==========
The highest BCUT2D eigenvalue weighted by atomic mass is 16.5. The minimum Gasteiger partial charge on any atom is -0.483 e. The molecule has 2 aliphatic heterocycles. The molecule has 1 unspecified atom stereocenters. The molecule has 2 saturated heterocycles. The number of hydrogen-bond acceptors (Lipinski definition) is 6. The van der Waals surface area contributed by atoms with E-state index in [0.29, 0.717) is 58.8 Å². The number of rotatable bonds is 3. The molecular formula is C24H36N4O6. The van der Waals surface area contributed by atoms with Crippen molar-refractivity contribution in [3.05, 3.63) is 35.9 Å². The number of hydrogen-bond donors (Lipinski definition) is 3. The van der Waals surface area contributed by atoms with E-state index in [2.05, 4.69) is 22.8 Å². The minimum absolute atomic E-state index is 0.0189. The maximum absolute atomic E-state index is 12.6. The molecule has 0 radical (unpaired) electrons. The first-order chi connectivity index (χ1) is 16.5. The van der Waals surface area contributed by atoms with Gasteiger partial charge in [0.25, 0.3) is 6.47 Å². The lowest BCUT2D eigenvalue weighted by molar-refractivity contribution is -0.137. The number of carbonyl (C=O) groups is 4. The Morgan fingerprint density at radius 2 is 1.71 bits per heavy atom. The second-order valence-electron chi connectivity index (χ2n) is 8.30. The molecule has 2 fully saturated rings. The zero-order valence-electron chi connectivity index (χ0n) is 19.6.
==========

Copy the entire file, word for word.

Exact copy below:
The highest BCUT2D eigenvalue weighted by atomic mass is 16.5. The minimum Gasteiger partial charge on any atom is -0.483 e. The molecule has 2 aliphatic heterocycles. The molecule has 1 unspecified atom stereocenters. The molecule has 2 saturated heterocycles. The number of hydrogen-bond acceptors (Lipinski definition) is 6. The van der Waals surface area contributed by atoms with E-state index in [0.29, 0.717) is 58.8 Å². The number of rotatable bonds is 3. The molecular formula is C24H36N4O6. The van der Waals surface area contributed by atoms with Crippen molar-refractivity contribution in [3.05, 3.63) is 35.9 Å². The number of hydrogen-bond donors (Lipinski definition) is 3. The van der Waals surface area contributed by atoms with E-state index in [2.05, 4.69) is 22.8 Å². The minimum absolute atomic E-state index is 0.0189. The maximum absolute atomic E-state index is 12.6. The molecule has 0 radical (unpaired) electrons. The first-order chi connectivity index (χ1) is 16.5. The van der Waals surface area contributed by atoms with Gasteiger partial charge in [0.25, 0.3) is 6.47 Å². The lowest BCUT2D eigenvalue weighted by molar-refractivity contribution is -0.137. The number of carbonyl (C=O) groups is 4. The Morgan fingerprint density at radius 2 is 1.71 bits per heavy atom. The second-order valence-electron chi connectivity index (χ2n) is 8.30. The molecule has 2 fully saturated rings. The zero-order valence-electron chi connectivity index (χ0n) is 19.6.